T: I want the youth to realise they have a lot of power in their hands. The revolutions have often started from universities. Wake up- realise you have power. Take over the councils and the Parliament. That is what I want to see.
Do you agree that the universities have been taken over by business-only attitude?
A lot of students have to work during their free time or weekends. The time to debate over politics or society issues have been taken away from them. It is a capitalism take over. The attitude where the youth would tell the government what they want has diminished. It is not right that the government decides over everything. A lot of people are working for the rich as slaves. Give them no free time and little food, so they will be slaves forever. The differences between parties never tackle this issue. I would support young people from the background, if they wanted to get into councils.
W: You only need to look at the current Labour Party in Harrow. Look at all of the people that have left them. And the ones that stay are the same old-same old.
Z: A lot of politicians stop youngsters from coming up. A young women has been one of the best cabinet members ever. She did not get the opportunity earlier because no one wanted to give up their position. When Tony Blair became Prime Minister he did not have any experience in being a Cabinet member. A long experience in committees etc. does not necessarily make good politicians.
Is there a lack of political education in schools?
T: Yes. When I was forty two- it was the first time when I knocked on a council door. I was scared to talk to the councilors and I did not know what to expect. But I got used to it. That is what is stopping young people. Some years ago the teachers used to have lunch with the students and discuss current issues. Now this interaction and debates are not happening anymore.
Z: A lot of schools are only focused on pushing up the exam grades. The general knowledge and understanding of the society is not important. This is a big problem.
T: The universities often do not know how many of their students get employed. The relationship between grades and employment is not paying off. Why is that happening? My next door neighbours are both teachers. I asked why some schools are better than others? One of them said that the difference is made by the parents.
Z: A lot of parents are very busy and they do not have time to focus on their children. Very few people sit down and take the initiative to teach their children. Most are busy working and making money.
Why do private schools offer a better education than many public schools? Is this the state’s failure to improve general standards?
Z: I would send my kids to private school. First of all because the political education is better. The teachers interact with children a lot more. I often hear stories about teachers not really teaching but just handing out books to children. I do not know what we are paying them for. In state schools teachers just do not care enough!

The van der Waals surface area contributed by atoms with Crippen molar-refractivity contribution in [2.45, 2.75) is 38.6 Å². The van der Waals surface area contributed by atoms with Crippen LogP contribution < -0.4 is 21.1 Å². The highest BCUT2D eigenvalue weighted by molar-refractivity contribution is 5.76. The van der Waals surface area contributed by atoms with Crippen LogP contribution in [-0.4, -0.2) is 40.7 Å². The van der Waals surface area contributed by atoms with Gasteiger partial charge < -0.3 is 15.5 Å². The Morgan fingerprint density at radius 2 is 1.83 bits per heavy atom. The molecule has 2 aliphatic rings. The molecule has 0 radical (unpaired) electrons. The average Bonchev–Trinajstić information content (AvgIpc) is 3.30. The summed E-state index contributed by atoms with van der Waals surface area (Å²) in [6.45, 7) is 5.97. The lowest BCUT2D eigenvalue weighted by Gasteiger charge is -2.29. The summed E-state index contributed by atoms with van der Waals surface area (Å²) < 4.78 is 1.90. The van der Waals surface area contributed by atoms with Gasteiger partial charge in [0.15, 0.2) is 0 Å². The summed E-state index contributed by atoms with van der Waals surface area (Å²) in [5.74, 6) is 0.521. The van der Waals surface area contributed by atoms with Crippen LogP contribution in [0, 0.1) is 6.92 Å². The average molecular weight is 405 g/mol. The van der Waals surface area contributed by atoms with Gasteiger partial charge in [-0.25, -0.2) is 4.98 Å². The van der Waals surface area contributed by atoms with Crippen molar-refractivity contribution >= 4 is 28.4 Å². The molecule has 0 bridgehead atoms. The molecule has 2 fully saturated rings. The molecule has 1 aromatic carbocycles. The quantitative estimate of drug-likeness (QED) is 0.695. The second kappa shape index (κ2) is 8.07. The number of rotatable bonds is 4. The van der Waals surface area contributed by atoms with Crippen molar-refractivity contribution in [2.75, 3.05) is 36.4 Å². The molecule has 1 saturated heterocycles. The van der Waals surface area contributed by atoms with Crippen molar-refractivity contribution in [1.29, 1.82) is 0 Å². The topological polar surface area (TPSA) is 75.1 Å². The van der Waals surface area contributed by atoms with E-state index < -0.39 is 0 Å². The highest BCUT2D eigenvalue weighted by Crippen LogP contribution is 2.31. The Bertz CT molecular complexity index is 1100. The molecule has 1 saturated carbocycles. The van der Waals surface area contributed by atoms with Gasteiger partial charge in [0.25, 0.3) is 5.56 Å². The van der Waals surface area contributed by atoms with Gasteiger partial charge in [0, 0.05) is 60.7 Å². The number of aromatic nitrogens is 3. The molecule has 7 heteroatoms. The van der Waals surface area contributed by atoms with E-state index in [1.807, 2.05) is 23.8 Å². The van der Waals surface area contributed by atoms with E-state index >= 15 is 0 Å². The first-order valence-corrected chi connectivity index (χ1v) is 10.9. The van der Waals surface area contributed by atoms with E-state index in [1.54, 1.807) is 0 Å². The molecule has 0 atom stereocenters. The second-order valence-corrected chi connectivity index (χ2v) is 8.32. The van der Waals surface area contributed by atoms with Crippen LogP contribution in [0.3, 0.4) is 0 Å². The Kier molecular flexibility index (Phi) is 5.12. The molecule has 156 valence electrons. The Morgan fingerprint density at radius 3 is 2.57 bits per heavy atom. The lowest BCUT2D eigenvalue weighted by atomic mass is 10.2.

T: In the city of London everyone is competing and fighting each other. No one wants to cooperate or help each other.
ShoutOut UK: Well, the state could influence the teachers to work better. However the Ministry of Education has always said no to our interviews. We have contacted Channel 4 and the BBC Free Speech… But a lot what the channels put on is verified by the government.
What are your projections for the Independent Labour?
T: Obviously if you do not think that you are going to win- you would not waste your time and money. One of the goals for me is to make the Cabinet open. To let the opposition ask as many questions as they want. There should also be more interaction with the public.
Do you plan to have a party whip at all? What would make your party to stand out?
T: Well, you do need to have some sort of discipline. In the major parties few members make most of the decisions… If someone talks against me, I would not mind that. In some parties you will get kicked out of the Cabinet. We are not like that. We keep our door open to everyone.
Z: Yes, we discuss everything with each other. We give everyone a freedom to speak their mind. We are open to scrutiny. The leader’s decision is often final, but all decisions are open for debate.
When you left the Labour party it was claimed that you are too much to the left and you cannot accept democratic decisions. Is there any truth in it ?
T: I was actually a portfolio holder for property and contracts. I gave up a very comfortable life that I had. If I stayed with the Labour- my life would have been a lot easier. It was not about my position. The Labour simply cannot accept different ideas and often undermines their own party leaders or fellows.
Z: The reason why we left was because of pure unfairness. A lot of them are there for the money as they are elderly or have no other income. But I am in property development and I do not need the money. I am doing very well. So no, we were not there for the money. In the Labour Party many are typical politicians who stab their friends in the back. Some members wanted to get their own wives in. They are alright to let incompetent people to get into these positions. I saw this from year one and I thought I will never stand again.
T: Look at the deputy leader of Labour Party. …She got sidelined…
Z: Yes that is what happens. If you do not play by the rules of the bullies they will kick you out!